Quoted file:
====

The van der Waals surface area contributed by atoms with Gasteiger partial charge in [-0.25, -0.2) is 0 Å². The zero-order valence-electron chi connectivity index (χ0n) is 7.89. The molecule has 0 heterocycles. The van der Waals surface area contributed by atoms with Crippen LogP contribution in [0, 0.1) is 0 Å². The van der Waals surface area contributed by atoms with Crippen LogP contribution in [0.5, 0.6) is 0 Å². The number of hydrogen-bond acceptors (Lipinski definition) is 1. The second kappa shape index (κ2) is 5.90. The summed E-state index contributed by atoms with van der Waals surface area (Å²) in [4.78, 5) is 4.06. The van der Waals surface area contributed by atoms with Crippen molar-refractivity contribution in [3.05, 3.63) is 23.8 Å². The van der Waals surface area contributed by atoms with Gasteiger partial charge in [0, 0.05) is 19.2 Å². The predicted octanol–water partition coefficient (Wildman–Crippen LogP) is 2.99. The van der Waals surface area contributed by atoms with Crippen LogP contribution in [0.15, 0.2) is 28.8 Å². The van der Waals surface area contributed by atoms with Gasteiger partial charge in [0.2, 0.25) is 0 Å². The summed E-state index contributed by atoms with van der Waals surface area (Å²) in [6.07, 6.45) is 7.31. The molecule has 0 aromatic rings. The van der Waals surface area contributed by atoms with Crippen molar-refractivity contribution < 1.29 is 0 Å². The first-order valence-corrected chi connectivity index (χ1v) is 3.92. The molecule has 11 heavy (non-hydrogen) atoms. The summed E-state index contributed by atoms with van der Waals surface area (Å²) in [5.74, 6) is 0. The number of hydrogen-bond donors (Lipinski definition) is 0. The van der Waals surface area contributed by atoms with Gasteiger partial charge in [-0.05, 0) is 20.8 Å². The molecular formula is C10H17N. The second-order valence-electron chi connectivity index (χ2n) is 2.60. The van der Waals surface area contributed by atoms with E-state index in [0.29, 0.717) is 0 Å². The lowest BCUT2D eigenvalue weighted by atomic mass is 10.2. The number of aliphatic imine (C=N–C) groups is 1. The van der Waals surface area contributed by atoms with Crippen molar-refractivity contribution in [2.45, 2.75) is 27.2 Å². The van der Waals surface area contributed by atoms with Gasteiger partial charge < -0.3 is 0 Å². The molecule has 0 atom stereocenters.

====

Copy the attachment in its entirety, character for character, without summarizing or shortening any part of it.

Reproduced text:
The van der Waals surface area contributed by atoms with Gasteiger partial charge in [-0.25, -0.2) is 0 Å². The zero-order valence-electron chi connectivity index (χ0n) is 7.89. The molecule has 0 heterocycles. The van der Waals surface area contributed by atoms with Crippen LogP contribution in [0, 0.1) is 0 Å². The van der Waals surface area contributed by atoms with Crippen LogP contribution in [0.5, 0.6) is 0 Å². The number of hydrogen-bond acceptors (Lipinski definition) is 1. The second kappa shape index (κ2) is 5.90. The summed E-state index contributed by atoms with van der Waals surface area (Å²) in [4.78, 5) is 4.06. The van der Waals surface area contributed by atoms with Crippen molar-refractivity contribution in [3.05, 3.63) is 23.8 Å². The van der Waals surface area contributed by atoms with Gasteiger partial charge in [0, 0.05) is 19.2 Å². The predicted octanol–water partition coefficient (Wildman–Crippen LogP) is 2.99. The van der Waals surface area contributed by atoms with Crippen LogP contribution in [0.15, 0.2) is 28.8 Å². The van der Waals surface area contributed by atoms with Gasteiger partial charge in [0.2, 0.25) is 0 Å². The summed E-state index contributed by atoms with van der Waals surface area (Å²) in [6.07, 6.45) is 7.31. The molecule has 0 aromatic rings. The van der Waals surface area contributed by atoms with Crippen molar-refractivity contribution < 1.29 is 0 Å². The first-order valence-corrected chi connectivity index (χ1v) is 3.92. The molecule has 11 heavy (non-hydrogen) atoms. The summed E-state index contributed by atoms with van der Waals surface area (Å²) in [5.74, 6) is 0. The number of hydrogen-bond donors (Lipinski definition) is 0. The van der Waals surface area contributed by atoms with Gasteiger partial charge in [-0.05, 0) is 20.8 Å². The molecular formula is C10H17N. The second-order valence-electron chi connectivity index (χ2n) is 2.60. The van der Waals surface area contributed by atoms with E-state index in [0.29, 0.717) is 0 Å². The lowest BCUT2D eigenvalue weighted by atomic mass is 10.2. The number of aliphatic imine (C=N–C) groups is 1. The van der Waals surface area contributed by atoms with Crippen molar-refractivity contribution in [2.45, 2.75) is 27.2 Å². The van der Waals surface area contributed by atoms with Gasteiger partial charge < -0.3 is 0 Å². The molecule has 0 atom stereocenters.